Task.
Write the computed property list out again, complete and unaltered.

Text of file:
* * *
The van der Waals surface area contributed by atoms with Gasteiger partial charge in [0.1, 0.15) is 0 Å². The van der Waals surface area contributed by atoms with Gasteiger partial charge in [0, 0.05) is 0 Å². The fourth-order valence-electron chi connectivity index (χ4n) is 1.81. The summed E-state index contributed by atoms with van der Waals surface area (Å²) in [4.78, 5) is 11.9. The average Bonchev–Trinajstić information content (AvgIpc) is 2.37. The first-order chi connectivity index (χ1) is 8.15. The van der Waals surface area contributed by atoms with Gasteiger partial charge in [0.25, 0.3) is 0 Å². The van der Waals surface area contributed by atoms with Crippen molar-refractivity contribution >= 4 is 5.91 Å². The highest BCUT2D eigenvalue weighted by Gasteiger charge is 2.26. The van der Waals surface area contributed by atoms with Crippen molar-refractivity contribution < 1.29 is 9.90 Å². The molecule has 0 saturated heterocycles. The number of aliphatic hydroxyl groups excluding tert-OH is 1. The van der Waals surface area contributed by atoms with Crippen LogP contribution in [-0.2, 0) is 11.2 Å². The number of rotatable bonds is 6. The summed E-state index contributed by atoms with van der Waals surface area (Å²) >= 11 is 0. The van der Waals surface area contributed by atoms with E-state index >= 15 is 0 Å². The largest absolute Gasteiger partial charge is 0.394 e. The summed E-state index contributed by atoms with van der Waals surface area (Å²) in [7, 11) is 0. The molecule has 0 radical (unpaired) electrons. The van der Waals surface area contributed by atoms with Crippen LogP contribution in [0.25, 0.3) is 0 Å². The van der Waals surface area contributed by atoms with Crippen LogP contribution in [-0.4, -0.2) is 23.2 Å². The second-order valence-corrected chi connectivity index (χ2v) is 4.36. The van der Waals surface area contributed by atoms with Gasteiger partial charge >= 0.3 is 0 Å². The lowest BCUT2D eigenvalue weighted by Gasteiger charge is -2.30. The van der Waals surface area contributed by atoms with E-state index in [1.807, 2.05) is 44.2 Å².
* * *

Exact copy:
The van der Waals surface area contributed by atoms with Gasteiger partial charge in [0.1, 0.15) is 0 Å². The van der Waals surface area contributed by atoms with Gasteiger partial charge in [0, 0.05) is 0 Å². The fourth-order valence-electron chi connectivity index (χ4n) is 1.81. The summed E-state index contributed by atoms with van der Waals surface area (Å²) in [4.78, 5) is 11.9. The average Bonchev–Trinajstić information content (AvgIpc) is 2.37. The first-order chi connectivity index (χ1) is 8.15. The van der Waals surface area contributed by atoms with Gasteiger partial charge in [0.25, 0.3) is 0 Å². The van der Waals surface area contributed by atoms with Crippen molar-refractivity contribution >= 4 is 5.91 Å². The highest BCUT2D eigenvalue weighted by Gasteiger charge is 2.26. The van der Waals surface area contributed by atoms with Crippen molar-refractivity contribution < 1.29 is 9.90 Å². The molecule has 0 saturated heterocycles. The number of aliphatic hydroxyl groups excluding tert-OH is 1. The van der Waals surface area contributed by atoms with Crippen LogP contribution in [-0.2, 0) is 11.2 Å². The number of rotatable bonds is 6. The summed E-state index contributed by atoms with van der Waals surface area (Å²) >= 11 is 0. The van der Waals surface area contributed by atoms with E-state index >= 15 is 0 Å². The largest absolute Gasteiger partial charge is 0.394 e. The summed E-state index contributed by atoms with van der Waals surface area (Å²) in [7, 11) is 0. The molecule has 0 radical (unpaired) electrons. The van der Waals surface area contributed by atoms with Crippen LogP contribution in [0.25, 0.3) is 0 Å². The van der Waals surface area contributed by atoms with Crippen LogP contribution in [-0.4, -0.2) is 23.2 Å². The second-order valence-corrected chi connectivity index (χ2v) is 4.36. The van der Waals surface area contributed by atoms with Gasteiger partial charge >= 0.3 is 0 Å². The lowest BCUT2D eigenvalue weighted by Gasteiger charge is -2.30. The van der Waals surface area contributed by atoms with E-state index in [1.807, 2.05) is 44.2 Å².